• Swenson, Honna. "Animal Attributes". Polyphony 2.
      • Mitchell is a doctor specializing in grafting animal attributes onto humans. It's a high-risk procedure, however, and he still grieves for one patient whose body rejected its implanted wings, resulting in her death. But then he meets Katy, who claims that the physical attributes can only be accepted by someone whose soul still possesses the instincts of a wild animal; she wants to be modified with cat-like attributes and is quite sure the operation will be successful. The story is obviously about the lengths to which people will go to conform to some societal standard of beauty; non-functional wings have no purpose other than showing off to rich friends. The story is fairly well-written, though the logic of the plot becomes rather bizarre and almost dreamlike, which is a bit odd in juxtaposition with the harder scientific presentation of the body modifications.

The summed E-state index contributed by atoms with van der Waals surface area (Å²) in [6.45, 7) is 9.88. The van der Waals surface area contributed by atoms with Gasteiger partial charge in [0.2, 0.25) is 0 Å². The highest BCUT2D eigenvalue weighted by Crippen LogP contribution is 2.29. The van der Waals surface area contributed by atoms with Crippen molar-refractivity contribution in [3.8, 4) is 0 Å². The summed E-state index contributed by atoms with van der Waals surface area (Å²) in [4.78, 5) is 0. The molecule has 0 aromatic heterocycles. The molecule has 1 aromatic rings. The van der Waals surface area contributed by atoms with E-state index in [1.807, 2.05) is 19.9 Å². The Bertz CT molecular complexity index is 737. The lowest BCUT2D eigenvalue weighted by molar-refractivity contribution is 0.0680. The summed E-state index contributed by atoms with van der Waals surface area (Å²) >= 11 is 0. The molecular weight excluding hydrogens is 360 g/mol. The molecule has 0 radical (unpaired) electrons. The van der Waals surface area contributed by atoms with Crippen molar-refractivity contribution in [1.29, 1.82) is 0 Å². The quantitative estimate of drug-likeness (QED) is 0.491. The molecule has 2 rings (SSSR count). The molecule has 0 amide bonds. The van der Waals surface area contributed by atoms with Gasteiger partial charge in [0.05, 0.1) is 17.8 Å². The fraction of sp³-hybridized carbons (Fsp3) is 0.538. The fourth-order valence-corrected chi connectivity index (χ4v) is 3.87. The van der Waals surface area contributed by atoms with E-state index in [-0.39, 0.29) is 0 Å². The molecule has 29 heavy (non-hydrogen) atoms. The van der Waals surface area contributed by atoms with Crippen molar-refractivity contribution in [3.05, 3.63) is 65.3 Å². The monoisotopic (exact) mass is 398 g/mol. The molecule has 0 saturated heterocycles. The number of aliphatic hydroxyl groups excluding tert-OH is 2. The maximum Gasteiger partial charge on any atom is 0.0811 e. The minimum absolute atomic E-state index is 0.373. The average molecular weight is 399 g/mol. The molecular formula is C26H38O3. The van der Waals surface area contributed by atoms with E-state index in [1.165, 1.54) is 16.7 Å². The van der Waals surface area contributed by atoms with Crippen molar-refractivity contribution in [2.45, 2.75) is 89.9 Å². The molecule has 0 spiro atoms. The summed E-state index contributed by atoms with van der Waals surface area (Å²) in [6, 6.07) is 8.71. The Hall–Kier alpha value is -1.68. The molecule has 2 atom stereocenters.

• Short Stories
    • Anderson, Barth. "Scrapbook for an Epidemic". Flytrap 11/03.
      • The publishing industry is threatened by the Doubleday-Moses virus, which causes writers to gradually lose the ability to communicate with any uninfected person. Dr. Theodore Grolier volunteers for the Mission for Purity projects, keeping an eye on GIG Magazine (at which his brother Oscar happens to work) for any signs of infection in its staff. After some false alarms related to his lack of knowledge of current hip slang, the infection does show up. Even as Oscar is overcome by the disease, the experience allows Theodore and him to remember and enjoy their shared past after years of growing apart. In summary, the plot sounds somewhat depressing, but the story itself is actually quite humorous; I found myself laughing several times. Nicely drawn characters, a tight plot, and good humor make this the best story of Flytrap's generally impressive debut issue.
    • Bernobich, Beth. "Chrysalide". Polyphony 2.